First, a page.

Friday, December 30, 2011

The Inner Elephant

Because of its size, the elephant has become a metaphor of ironic exaggeration.  The irony comes from the ease with which a topic of elephantine size can be ignored with what amounts to convenience.

As such a metaphor, elephants lurk everywhere, showing a particular fondness for living rooms, which puts the bite of irony in place with exactitude.  The living room is a metaphor in its own right, a place where the family gathers, in some cases to share convivial intimacy or, to use yet another metaphor, to hang out.  Forget that electronic and telephonic devices have invaded the living room, in a sense overshadowing such earlier aspects of hanging out as conversation, playing or listening to music, or entertaining friends.  Remember instead the meaning of the metaphor.

The elephant in the living room represents some awareness or knowledge that becomes ignored, overlooked, talked around. The elephant is a family secret or a societal secret, a fact or group of facts everyone in the living room knows to exist.  It is also the one thing no one in the living room will refer to in a direct manner.  Uncle Fred is hitting the sauce again, well, you know he has always loved his martinis and it seems such a shame to limit him.  Aunt Louise is getting it on with the gardener?  Poor woman, she so needs the company of a man ever since Uncle Leo ran off with his secretary.  And who are we to judge?

As metaphors are wont to do, elephants come in various sizes, by which reference you mean that some are gifts from a particular culture or race or gender while others still get their start in families, regions, even continents, all of which produces the double whammy of an individual’s ability to see someone or some behavior in terms of the unspoken elephant.

On a cultural level, you might argue for the elephant in the living room being a polite step up from the more earthy metaphor arrived at when someone has mistaken the punch bowl at a lavish gala for a chamber pot, thus the turd in the punch bowl as the proletariat elephant in the living room.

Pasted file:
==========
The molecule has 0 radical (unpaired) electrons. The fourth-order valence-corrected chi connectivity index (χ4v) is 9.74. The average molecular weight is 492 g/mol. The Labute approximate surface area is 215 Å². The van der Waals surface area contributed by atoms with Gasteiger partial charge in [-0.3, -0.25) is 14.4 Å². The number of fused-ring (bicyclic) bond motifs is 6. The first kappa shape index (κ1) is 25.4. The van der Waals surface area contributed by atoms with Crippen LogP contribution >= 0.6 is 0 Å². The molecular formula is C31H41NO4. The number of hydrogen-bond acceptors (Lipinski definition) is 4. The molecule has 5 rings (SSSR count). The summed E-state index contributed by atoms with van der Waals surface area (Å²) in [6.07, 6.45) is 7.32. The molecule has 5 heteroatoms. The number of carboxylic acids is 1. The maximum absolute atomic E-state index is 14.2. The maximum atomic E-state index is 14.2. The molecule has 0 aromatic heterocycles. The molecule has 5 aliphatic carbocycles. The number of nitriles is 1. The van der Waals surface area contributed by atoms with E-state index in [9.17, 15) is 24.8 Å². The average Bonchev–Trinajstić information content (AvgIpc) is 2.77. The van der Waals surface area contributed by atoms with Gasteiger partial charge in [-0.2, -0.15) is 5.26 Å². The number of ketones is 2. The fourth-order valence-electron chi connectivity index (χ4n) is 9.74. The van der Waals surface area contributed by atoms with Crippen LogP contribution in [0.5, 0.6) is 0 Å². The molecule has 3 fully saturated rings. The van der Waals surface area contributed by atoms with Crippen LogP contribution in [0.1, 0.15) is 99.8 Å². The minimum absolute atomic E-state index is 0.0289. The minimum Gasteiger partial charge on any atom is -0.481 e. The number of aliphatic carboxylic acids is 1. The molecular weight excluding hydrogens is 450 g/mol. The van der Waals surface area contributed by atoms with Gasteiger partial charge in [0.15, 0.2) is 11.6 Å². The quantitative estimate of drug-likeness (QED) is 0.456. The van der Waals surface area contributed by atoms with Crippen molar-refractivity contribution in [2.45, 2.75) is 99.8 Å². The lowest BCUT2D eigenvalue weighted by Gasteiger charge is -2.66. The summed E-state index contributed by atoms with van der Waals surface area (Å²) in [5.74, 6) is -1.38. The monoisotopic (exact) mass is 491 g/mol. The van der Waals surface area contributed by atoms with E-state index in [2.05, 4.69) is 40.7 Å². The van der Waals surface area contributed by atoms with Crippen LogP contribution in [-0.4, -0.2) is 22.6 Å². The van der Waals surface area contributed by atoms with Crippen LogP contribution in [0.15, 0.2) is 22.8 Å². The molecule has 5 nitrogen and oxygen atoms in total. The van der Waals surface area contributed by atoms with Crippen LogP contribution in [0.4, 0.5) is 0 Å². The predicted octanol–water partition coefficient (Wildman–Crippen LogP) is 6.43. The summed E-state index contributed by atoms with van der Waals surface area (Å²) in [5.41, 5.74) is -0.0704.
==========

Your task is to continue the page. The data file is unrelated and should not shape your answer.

Thus euphemism, an inventive way of making a fact seem less polite and considerate than it is.  You might start with such euphemisms as “crossing over” or “passing away” as euphemisms for death, then allowing your memory to fiddle with the number of euphemisms you have used during the course of a day.

Questions arise, as they must.

Is intimacy impacted by too much or too little euphemism?  Surely elephants in the living room take up some of the space that could be better occupied by intimacy.

When was the last time you used a euphemism?  And since we’re on the subject, are there any elephants in your living room which, although of a comfortable size, has scant room for the books you bring in nor the paintings you have considered buying, much less places for even one elephant to spend its time?  Are Buddhist monks and nuns paradigms of elephant-free living rooms?  Do, in fact, elephants in living rooms require pairing with another elephant to keep it company.

Part of why you write is to do search and destroy missions on the metaphorical elephants in your life, which makes it begin to appear that a) you will need more writing of discovery and b) have precious little time left to lead your elephant-free life.  It might even mean a manner of ironic comparison between you and the protagonist of Flaubert’s remarkable short story, “A Simple Soul,” in which the protagonist, a devout, religious person, sees God coming to fetcher at the moment of her death, and in complete harmony with the rest of the story, God appears as this simple soul’s dearest possession, a parrot.  This is not to infer that your last earthly vision will be of an elephant, nor indeed the much less elegant vision of the fecal matter in the punch bowl, but rather the last-moment realization that you had not yet achieved complete transparency and openness, that there were still a few baby elephants traipsing about in your psyche, leaving you with the open, heartfelt, but nonetheless crude valedictory, “Oh, fuck, I missed that.”

But perhaps that is the essential openness of the lifelong writer, the “oh, fuck” recognition of missed things, metaphorically right under your nose.  

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